Animals and Pet Care
Fleas, Ticks 7 Mites - by Ruff Spot Grooming
Fleas, ticks and mites are extremely common pests, and any dog can become infested with these parasites. Take reasonable preventative measures and deal with any outbreak immediately.
Fleas can jump from one animal (or human) to another, seeking a warm place to live. Fleas can make your dog extremely uncomfortable and can pass along tapeworm eggs. Your dog also may be allergic to flea saliva, increasing the discomfort and causing him to scratch or bite himself.
If your pet is scratching or appears to be in discomfort, a simple examination should detect the presence of fleas. The best course of action is to consult with your veterinarian. There are a number of treatments available including dips, powders, sprays and even medication to be taken internally. Clean his sleeping quarters thoroughly and any other areas he frequents (don�t forget about the car). Thoroughly vacuum the area and treat with a spray product designed to eradicate fleas.
Ticks, on the other hand, infest high grasses, shrubs and trees, where they wait for a potential host animal to pass by. If your dog spends any significant time outside in this type of area, he's at risk for picking up ticks. Ticks feed on the host's blood and can transmit a variety of diseases (including Lyme disease carried by the deer tick) as well as cause significant discomfort.
The best way to discover ticks is through physical examination. Check your dog when he comes indoors after period of outdoor activity. Get into the habit of checking for ticks whenever you groom your dog as well. Ticks that have embedded themselves resemble a small wart in your dog's skin. Clean out your pet's sleeping area frequently and have your dog treated with a medicated dip at your vet's office.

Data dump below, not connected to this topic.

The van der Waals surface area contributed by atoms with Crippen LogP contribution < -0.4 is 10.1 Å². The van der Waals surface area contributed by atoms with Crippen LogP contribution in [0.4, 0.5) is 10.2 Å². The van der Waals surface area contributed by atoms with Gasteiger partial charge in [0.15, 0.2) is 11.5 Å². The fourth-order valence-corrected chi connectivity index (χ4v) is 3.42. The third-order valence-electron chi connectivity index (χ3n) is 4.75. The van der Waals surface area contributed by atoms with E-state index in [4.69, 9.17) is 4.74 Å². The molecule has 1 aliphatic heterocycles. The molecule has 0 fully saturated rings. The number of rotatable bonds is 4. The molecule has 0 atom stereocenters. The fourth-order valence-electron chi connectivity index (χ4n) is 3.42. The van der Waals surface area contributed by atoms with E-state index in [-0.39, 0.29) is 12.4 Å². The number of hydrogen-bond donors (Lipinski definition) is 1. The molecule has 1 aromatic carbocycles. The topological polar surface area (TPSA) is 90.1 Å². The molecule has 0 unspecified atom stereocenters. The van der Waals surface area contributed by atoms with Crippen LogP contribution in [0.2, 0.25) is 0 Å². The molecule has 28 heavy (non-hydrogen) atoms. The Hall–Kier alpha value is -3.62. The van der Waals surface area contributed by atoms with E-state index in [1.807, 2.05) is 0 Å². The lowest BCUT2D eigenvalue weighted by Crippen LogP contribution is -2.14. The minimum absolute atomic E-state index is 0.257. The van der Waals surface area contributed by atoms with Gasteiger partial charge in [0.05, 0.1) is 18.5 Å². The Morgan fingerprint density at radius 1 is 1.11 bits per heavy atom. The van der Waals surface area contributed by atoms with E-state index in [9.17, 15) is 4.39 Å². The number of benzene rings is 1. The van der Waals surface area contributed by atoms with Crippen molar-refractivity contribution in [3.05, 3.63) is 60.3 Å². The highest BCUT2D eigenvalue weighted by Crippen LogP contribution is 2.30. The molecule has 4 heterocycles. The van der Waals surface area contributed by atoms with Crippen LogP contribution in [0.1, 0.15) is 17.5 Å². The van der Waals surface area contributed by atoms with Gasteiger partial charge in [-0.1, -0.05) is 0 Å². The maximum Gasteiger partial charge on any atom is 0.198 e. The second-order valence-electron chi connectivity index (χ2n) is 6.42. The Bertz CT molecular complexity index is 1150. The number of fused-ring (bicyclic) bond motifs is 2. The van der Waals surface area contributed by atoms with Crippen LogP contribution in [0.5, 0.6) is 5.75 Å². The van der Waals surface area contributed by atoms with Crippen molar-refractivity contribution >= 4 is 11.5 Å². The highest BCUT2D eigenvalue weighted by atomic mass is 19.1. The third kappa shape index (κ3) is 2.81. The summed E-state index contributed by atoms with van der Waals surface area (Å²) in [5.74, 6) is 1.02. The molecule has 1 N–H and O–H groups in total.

Mites are tiny, often microscopic, parasites found in the ears that are closely related to ticks and spiders. They burrow under and feed upon the host's skin, causing a condition known as mange. Treatment varies with the type of mite causing the infestation, but usually involves a medicated dip. If your dog appears to have irritated patches of skin or seems to be in some discomfort, see your vet to determine the cause. Treatment requires thoroughly cleaning the ears and applying a special preparation to kill the mites. Check with your vet for specific recommendations.
If you suspect that your dog may have a flea, tick or mite problem and are unsure what course of action to take, don't hesitate to visit your vet. Exercise care if you treat the situation yourself. Consult your vet for a recommendation on the proper dog product.
Brought to you by RUFF SPOT MOBILE PET GROOMING. Contact Heidi at 698-RUFF(7833) or email at her